Wednesday, 15 May 2013

On data feeds, and the NOMISWEB API

It is an aim of the current development phase of the WISERD DataPortal to be able to use not only the survey metadata collated and stored within the local database, but also external data from a variety of different sources.

The Office for National Statistics (ONS) is in the process of producing an API to allow access to survey data collected within the UK. This is due within the coming months, but in the meantime I have been looking into a few other sources of data which provide similar functionality as is to be expected from the ONS API.

In particular, the API provided by NOMIS is very extensive and easily usable. They are providing "Key statistics and Quick Statistics" here from the 2011 census data, which is proving to be the perfect dataset to develop and test new functionality to the DataPortal.

So far I have knocked together a simple web-based GUI which allows the user to search all the datasets provided by nomis by keyword. This retrieves metadata relating to the geographic areas the data results have been broken down into, and so it's possible to provide the ability to request data values for regions such as entire countries, or LSOAs, down to a postcode granularity. These results are requested in the JSON format (other formats are available) and can be very large in size, so further thought is needed to provide the data in a way which us most usable to the user.

The nomisweb API also offers the ability to download mapping data in KML format, which may be integrated into the DataPortal in the near future.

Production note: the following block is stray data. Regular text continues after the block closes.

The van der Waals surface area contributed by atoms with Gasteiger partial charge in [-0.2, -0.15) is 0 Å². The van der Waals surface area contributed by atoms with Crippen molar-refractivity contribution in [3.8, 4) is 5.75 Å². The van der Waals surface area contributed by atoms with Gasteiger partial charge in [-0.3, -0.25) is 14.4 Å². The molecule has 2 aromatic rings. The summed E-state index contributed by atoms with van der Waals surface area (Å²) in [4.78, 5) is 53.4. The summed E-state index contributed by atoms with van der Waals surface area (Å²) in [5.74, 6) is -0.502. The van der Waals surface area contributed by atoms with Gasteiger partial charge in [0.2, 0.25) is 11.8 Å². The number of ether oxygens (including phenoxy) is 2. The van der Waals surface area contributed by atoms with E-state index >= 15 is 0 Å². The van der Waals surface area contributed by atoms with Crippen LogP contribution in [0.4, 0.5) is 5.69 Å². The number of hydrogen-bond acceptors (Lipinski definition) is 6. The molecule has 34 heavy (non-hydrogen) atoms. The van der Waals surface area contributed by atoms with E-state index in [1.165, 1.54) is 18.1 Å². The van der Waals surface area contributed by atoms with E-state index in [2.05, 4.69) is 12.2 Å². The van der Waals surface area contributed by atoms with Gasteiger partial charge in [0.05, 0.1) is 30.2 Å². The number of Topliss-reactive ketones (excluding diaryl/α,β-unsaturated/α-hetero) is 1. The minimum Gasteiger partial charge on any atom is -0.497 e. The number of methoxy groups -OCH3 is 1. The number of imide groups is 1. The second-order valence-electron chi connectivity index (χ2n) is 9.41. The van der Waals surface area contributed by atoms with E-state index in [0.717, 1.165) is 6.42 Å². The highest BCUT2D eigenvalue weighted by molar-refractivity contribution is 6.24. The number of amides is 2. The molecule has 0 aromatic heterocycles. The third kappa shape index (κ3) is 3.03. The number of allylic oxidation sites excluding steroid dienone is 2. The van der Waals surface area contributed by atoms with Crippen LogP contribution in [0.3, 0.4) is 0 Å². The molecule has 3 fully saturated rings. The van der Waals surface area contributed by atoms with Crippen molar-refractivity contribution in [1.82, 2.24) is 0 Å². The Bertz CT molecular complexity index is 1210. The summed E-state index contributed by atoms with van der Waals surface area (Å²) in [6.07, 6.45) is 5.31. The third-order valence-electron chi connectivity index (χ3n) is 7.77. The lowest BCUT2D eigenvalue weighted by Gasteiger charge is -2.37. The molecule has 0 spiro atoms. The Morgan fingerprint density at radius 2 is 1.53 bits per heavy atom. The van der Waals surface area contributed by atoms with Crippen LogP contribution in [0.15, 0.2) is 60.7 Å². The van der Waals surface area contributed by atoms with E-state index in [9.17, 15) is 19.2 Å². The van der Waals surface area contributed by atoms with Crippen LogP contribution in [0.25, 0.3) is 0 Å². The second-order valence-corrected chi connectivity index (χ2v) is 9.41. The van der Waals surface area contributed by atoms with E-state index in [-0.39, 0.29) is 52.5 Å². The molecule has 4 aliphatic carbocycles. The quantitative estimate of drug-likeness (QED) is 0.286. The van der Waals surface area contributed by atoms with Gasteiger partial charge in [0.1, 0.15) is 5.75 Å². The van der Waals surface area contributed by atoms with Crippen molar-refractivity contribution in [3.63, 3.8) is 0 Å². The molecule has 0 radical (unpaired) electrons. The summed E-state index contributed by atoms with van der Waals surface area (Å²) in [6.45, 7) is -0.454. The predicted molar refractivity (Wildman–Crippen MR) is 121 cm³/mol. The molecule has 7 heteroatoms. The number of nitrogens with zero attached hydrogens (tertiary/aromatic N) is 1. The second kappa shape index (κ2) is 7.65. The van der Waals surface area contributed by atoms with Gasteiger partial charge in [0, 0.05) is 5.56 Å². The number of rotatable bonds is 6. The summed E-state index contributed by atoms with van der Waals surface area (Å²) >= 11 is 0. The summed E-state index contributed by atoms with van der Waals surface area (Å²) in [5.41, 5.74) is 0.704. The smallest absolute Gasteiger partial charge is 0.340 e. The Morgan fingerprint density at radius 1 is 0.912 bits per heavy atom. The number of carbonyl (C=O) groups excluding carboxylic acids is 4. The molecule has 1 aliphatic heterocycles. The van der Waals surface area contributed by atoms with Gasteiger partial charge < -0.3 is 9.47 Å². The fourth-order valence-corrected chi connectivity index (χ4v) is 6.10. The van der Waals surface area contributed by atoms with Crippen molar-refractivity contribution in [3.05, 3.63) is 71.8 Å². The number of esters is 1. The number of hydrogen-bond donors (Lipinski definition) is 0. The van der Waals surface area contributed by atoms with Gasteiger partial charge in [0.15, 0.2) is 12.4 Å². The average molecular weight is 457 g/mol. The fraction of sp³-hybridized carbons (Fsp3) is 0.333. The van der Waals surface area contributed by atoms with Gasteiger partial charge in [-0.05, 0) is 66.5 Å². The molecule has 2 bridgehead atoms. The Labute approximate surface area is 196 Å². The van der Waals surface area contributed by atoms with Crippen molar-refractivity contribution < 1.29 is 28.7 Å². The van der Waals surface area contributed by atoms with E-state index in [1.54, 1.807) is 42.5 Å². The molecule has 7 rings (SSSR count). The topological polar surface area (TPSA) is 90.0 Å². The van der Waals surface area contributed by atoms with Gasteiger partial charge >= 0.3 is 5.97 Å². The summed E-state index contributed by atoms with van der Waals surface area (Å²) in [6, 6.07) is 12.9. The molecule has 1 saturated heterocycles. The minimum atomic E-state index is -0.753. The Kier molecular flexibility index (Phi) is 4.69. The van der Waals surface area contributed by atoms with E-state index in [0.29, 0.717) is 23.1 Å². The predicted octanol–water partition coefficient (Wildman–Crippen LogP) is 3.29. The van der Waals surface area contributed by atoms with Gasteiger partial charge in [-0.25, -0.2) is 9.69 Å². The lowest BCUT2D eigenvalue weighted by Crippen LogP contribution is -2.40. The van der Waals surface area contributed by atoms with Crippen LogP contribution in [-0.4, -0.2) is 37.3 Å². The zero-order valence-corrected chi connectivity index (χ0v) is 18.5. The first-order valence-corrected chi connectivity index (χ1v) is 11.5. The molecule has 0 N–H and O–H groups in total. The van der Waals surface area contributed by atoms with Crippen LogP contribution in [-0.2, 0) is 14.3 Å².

As WISERD has collected and collated their own metadata on the 2011 census survey, it is possible to connect the incoming requested data streams to our own metadata. The idea is this will provide a much richer view on the census questionnaires, in particular connecting the actual question asked to the result dataset

It is a peculiarity within these datasets, that the questions asked are not recorded along with the result data; or if they are recorded, it is done entirely within PDFs scanned from a printed census questionnaire. This is obviously a sub-optimal way or recording anything, as it is impossible to search or link data to such a document. Further thinking and research will be required to try to bridge this gap programmatically.

Ideally a method can be devised by which remote datasets can be linked to local metadata in a fairly automated way, to avoid lots of dull data entry. I'll post again in the future as I figure out a way to tackle these problems.

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